Meet the speaker: Professor Jessica Purcell

 In News

Summer School 2018 lecturer Professor Jessica Purcell (Monash University) talks to us about the importance of mentorship and communication for budding mathematicians.

Tell me about your research field, what drew you to this area and its impacts on discovery – its real-world applications?

I work in topology, which can be described as the mathematics of shape and space. Topologists try to answer questions about shapes. For example, they may study knots. If someone hands you an extension cord with the ends fused together, should you bother trying to unknot it? How would you know whether or not it could be unknotted? If not, can you at least remove a lot of crossings? How many crossings can you remove? How long will it take you? How many knots are there with a fixed number of crossings, and how do you know? How can you tell them apart? Sometimes such questions can be answered by looking at more complicated objects, such as the space around the knot, or higher dimensional objects whose boundaries are related to the knot. Topologists try to analyse all these spaces and shapes and others.

You are a researcher at Monash University. What are you working on currently? Can you tell me about some recent achievements?

I am working on the interplay of hyperbolic geometry and 3-dimensional spaces called manifolds. Hyperbolic geometry is a negatively curved geometry that arises when spaces have saddles or flared ends. To go back to the knot example, the space around a knot is 3-dimensional. It often admits a unique hyperbolic structure, which gives a very natural way of measuring distances and volumes. One aspect of my research involves trying to determine hyperbolic metric properties of knots. A problem I have been investigating recently is to determine, out of all knots with a fixed crossing number, the knot with the largest hyperbolic volume. While we are still a long way from answering this question, we have some good candidates. Some recent work of mine investigates the geometric properties of these candidates, and shows that at least in a limiting sense, they have as much volume per crossing as possible. I have also been looking at other limiting behaviour of other knots, and showing that these limits can have surprising geometric properties.

What are the biggest challenges in this area and more broadly facing the global mathematics community?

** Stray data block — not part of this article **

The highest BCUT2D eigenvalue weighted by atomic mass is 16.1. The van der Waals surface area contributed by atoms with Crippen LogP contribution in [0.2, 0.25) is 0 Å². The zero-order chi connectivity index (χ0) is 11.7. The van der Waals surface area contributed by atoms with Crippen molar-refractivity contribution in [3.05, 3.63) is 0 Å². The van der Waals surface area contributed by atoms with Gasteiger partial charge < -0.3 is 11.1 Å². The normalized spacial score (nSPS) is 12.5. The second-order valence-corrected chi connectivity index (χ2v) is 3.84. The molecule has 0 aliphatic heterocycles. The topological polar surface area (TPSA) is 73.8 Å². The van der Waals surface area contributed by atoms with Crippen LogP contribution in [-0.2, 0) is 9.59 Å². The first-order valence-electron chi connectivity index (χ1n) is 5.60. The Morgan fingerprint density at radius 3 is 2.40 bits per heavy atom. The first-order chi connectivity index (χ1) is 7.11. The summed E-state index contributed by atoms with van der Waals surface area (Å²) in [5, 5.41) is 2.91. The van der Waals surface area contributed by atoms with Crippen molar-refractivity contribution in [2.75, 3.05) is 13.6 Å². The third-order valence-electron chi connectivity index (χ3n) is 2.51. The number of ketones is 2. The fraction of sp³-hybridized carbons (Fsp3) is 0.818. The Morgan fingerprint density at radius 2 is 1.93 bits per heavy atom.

I believe one of the biggest challenges in my area is relating and applying new knowledge to old problems, or new instances of similar problems. In the last 15 years, my specific area of mathematics has seen a phenomenal amount of progress. Many old questions and conjectures have been answered, beginning with the century old Poincare conjecture that was proved in 2002-3 and confirms a suspected property of 3-dimensional spheres. This progress and success has led to great tools to study 3-dimensional manifolds, and a better understanding of their structure. However, it is still very difficult to apply these tools to examples that arise in practice, both in low-dimensional topology and in other fields. To give an example, physicists have been working with quantum invariants associated to knots and 3-dimensional manifolds, and experimentally some of these invariants seem intricately related to hyperbolic geometry. But we cannot prove this! Moreover, we really don’t have a good understanding of why this happens in a lot of cases. Many remaining challenges in my subfield involve relating results on geometry to other invariants, and giving geometric reasons why the relations hold.

More broadly, I think the biggest challenges facing the global mathematics community involve communication. Mathematics thrives when researchers are able to work together and communicate. It requires global societies that are open and value the process of seeking answers. It also requires work on the part of the mathematicians. We need to be better at sharing our ideas, and trying to communicate the value of what we do. We need to have the courage to look at problems from different points of view, and to try to understand the work that is done in other fields and to contribute.

You are lecturing on Low Dimensional Topology at AMSI Summer School 2018, can you give us the elevator pitch for your session?

Low-dimensional topology is the mathematics of spaces in dimensions 2, 3, and 4. We will encounter spaces that can often be described by sketching pictures or diagrams encoding their forms. The mathematical tools we develop will help us to analyse the pictures and diagrams, and confirm or contradict our intuition, and help us understand spaces when diagrams are not available.